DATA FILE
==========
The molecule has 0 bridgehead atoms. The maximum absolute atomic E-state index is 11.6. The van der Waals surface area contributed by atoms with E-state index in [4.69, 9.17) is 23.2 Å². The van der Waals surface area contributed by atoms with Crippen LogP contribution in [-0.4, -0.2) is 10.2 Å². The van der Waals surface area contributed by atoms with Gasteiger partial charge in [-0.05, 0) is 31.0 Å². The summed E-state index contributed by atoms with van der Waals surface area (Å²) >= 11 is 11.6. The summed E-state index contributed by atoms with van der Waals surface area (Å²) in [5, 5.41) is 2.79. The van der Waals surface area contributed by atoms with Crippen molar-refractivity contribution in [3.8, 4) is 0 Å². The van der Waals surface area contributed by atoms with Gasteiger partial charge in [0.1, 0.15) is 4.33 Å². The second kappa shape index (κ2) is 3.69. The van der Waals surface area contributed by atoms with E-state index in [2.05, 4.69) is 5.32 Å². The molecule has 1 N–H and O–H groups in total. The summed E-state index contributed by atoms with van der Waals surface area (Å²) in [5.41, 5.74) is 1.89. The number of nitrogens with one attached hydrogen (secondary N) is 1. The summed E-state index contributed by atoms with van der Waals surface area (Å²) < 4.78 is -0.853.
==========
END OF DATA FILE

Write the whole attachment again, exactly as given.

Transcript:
The molecule has 0 bridgehead atoms. The maximum absolute atomic E-state index is 11.6. The van der Waals surface area contributed by atoms with E-state index in [4.69, 9.17) is 23.2 Å². The van der Waals surface area contributed by atoms with Crippen LogP contribution in [-0.4, -0.2) is 10.2 Å². The van der Waals surface area contributed by atoms with Gasteiger partial charge in [-0.05, 0) is 31.0 Å². The summed E-state index contributed by atoms with van der Waals surface area (Å²) >= 11 is 11.6. The summed E-state index contributed by atoms with van der Waals surface area (Å²) in [5, 5.41) is 2.79. The van der Waals surface area contributed by atoms with Crippen molar-refractivity contribution in [3.8, 4) is 0 Å². The van der Waals surface area contributed by atoms with Gasteiger partial charge in [0.1, 0.15) is 4.33 Å². The second kappa shape index (κ2) is 3.69. The van der Waals surface area contributed by atoms with E-state index in [2.05, 4.69) is 5.32 Å². The molecule has 1 N–H and O–H groups in total. The summed E-state index contributed by atoms with van der Waals surface area (Å²) in [5.41, 5.74) is 1.89. The number of nitrogens with one attached hydrogen (secondary N) is 1. The summed E-state index contributed by atoms with van der Waals surface area (Å²) < 4.78 is -0.853.